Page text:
Tour of Museums: Meditations at the National September 11 Memorial and Museum

The memorial plaza

It was drizzling softly on the morning of my visit to the 911 Memorial and Museum.

The memorial pool

I had arrived in New York City six days previously, and found an inhospitably cold city in late March, when elsewhere Spring had arrived in blazes. Bundled up in two jackets and feeling not the most fashion-forward among chic New Yorkers, I had braved the cold alone, commuting via the Metro all the way from Rockaway Boulevard in Queens, and arrived a little early for the Museum’s opening at 10 am. A silent and respectful crowd was gathered around the memorial plaza, while others were spending a few meditative minutes by the memorial pool. Passing my gaze around where the names of the thousands dead were immortalized in black marble, and expecting to spot a Filipino-sounding name, I had felt a chill in my bones.

This was Ground Zero.

The National September 11 Memorial and Museum

When the museum opened at exactly ten o’clock, many of us went to line up at the gate. Getting past the museum entrance was not unlike getting on board a plane. The whirr of X-ray machines, people barking orders to remove this belt and that jacket, was a small victory and made me think of the hurdles everyone wishing to board an aircraft is subjected. This was the only museum I had gone to which required it. (Getting to the top of the Empire State building was a close second.) But because I had arrived a little early, and warned beforehand to rid my purse of non-essentials, I had cleared “airport security” fairly easily. (Aside. One advantage of being early is enjoying the museum before the crush of tourists arrived, which they did in the early afternoon. A New York City Pass, which I had availed of to save on lines and expense, did not really save me from lining up.)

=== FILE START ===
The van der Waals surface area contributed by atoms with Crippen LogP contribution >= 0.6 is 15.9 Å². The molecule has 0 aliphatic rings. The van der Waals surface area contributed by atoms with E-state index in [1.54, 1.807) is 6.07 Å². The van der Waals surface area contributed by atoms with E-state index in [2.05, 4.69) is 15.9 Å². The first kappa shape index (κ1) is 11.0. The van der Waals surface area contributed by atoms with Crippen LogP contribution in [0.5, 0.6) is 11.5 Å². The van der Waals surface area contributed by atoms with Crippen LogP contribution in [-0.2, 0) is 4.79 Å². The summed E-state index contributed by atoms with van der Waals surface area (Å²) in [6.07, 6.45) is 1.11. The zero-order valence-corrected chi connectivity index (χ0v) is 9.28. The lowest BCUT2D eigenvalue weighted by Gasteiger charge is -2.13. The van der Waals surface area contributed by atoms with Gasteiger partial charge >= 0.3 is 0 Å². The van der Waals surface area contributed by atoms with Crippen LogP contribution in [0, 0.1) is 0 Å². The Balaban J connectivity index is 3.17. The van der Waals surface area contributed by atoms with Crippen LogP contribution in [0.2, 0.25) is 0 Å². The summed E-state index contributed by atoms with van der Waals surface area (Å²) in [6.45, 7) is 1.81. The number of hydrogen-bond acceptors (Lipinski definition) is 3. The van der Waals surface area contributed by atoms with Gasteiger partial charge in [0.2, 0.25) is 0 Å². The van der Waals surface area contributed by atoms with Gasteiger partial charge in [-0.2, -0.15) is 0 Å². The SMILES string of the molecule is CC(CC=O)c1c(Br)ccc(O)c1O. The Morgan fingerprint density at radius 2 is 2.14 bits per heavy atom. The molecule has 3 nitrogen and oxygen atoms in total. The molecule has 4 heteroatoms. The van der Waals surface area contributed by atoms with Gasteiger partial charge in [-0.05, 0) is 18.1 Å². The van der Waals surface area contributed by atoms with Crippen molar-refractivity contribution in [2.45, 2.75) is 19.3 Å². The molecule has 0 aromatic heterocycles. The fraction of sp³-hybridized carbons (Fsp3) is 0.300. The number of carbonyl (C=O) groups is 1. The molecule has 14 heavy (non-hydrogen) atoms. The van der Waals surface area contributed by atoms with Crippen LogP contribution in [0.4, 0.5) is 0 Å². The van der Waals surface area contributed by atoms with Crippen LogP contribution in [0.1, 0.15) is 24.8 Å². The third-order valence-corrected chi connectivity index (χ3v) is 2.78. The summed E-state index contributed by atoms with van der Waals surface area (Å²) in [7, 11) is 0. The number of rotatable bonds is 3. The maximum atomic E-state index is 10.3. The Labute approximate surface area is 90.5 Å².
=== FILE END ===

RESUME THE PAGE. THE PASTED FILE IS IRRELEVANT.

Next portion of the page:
Photo gallery: Inside the 9/11 Museum

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The first harrowing sight that greets visitors of the museum is a view of the floor below, where one finds the slurry wall that protected Manhattan from the Hudson River, a fireman’s ladder that stands mutely in the center of the room below, an artifact left by the first responders to the tragedy that they too fell victims to. The floor below is in soft, muted lights, adding to the gloom and doom I had sensed upon arriving.

Near the entrance, this top view of the floor below is a visitor’s first taste of the 911 tragedy.

Through 15-minute movie screenings, video presentations, voice-overs in dedicated rooms, visitors can expect to have a grasp of the happenings on that fateful day in September, 2001. Narratives, poignant, tragic, and horrendous, are provided by, for example, articles of clothing, shoes, bags, confetti, and other debris that floated down from the air from exploded planes; recorded phone calls of people inside burning buildings before becoming silent; interactive shot of air traffic prior to the command to ground all planes, even the recorded message of an astronaut who happened to be the only American not on earth on 9/11: “And tears don’t fall the same in space.”


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